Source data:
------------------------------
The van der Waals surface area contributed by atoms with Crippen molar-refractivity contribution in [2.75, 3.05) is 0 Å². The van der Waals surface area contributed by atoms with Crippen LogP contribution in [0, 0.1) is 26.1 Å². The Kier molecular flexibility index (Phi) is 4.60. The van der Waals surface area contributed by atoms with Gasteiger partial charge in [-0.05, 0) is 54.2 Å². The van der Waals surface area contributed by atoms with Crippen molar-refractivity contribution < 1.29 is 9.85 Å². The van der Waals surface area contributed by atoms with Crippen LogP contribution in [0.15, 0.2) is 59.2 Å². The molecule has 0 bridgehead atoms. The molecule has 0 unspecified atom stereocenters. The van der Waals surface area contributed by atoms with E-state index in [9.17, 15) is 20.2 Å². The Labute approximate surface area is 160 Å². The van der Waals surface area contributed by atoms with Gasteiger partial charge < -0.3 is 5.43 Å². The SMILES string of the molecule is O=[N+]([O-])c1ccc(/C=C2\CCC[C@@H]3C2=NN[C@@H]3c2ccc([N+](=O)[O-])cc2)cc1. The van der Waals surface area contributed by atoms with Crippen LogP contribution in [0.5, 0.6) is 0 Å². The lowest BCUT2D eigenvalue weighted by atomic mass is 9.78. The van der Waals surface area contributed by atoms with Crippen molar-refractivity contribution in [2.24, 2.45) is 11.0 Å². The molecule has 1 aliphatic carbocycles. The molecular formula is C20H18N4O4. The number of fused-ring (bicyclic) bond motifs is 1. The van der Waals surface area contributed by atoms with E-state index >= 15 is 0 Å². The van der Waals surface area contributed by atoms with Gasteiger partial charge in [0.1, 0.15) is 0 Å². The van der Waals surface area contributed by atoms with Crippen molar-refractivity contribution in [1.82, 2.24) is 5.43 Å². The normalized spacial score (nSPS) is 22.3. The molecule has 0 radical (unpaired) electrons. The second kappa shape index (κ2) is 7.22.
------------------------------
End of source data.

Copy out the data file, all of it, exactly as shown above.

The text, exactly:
The van der Waals surface area contributed by atoms with Crippen molar-refractivity contribution in [2.75, 3.05) is 0 Å². The van der Waals surface area contributed by atoms with Crippen LogP contribution in [0, 0.1) is 26.1 Å². The Kier molecular flexibility index (Phi) is 4.60. The van der Waals surface area contributed by atoms with Gasteiger partial charge in [-0.05, 0) is 54.2 Å². The van der Waals surface area contributed by atoms with Crippen molar-refractivity contribution < 1.29 is 9.85 Å². The van der Waals surface area contributed by atoms with Crippen LogP contribution in [0.15, 0.2) is 59.2 Å². The molecule has 0 bridgehead atoms. The molecule has 0 unspecified atom stereocenters. The van der Waals surface area contributed by atoms with E-state index in [9.17, 15) is 20.2 Å². The Labute approximate surface area is 160 Å². The van der Waals surface area contributed by atoms with Gasteiger partial charge < -0.3 is 5.43 Å². The SMILES string of the molecule is O=[N+]([O-])c1ccc(/C=C2\CCC[C@@H]3C2=NN[C@@H]3c2ccc([N+](=O)[O-])cc2)cc1. The van der Waals surface area contributed by atoms with Crippen LogP contribution in [0.5, 0.6) is 0 Å². The lowest BCUT2D eigenvalue weighted by atomic mass is 9.78. The van der Waals surface area contributed by atoms with Crippen molar-refractivity contribution in [2.24, 2.45) is 11.0 Å². The molecule has 1 aliphatic carbocycles. The molecular formula is C20H18N4O4. The number of fused-ring (bicyclic) bond motifs is 1. The van der Waals surface area contributed by atoms with E-state index >= 15 is 0 Å². The van der Waals surface area contributed by atoms with Gasteiger partial charge in [0.1, 0.15) is 0 Å². The van der Waals surface area contributed by atoms with Crippen molar-refractivity contribution in [1.82, 2.24) is 5.43 Å². The normalized spacial score (nSPS) is 22.3. The molecule has 0 radical (unpaired) electrons. The second kappa shape index (κ2) is 7.22.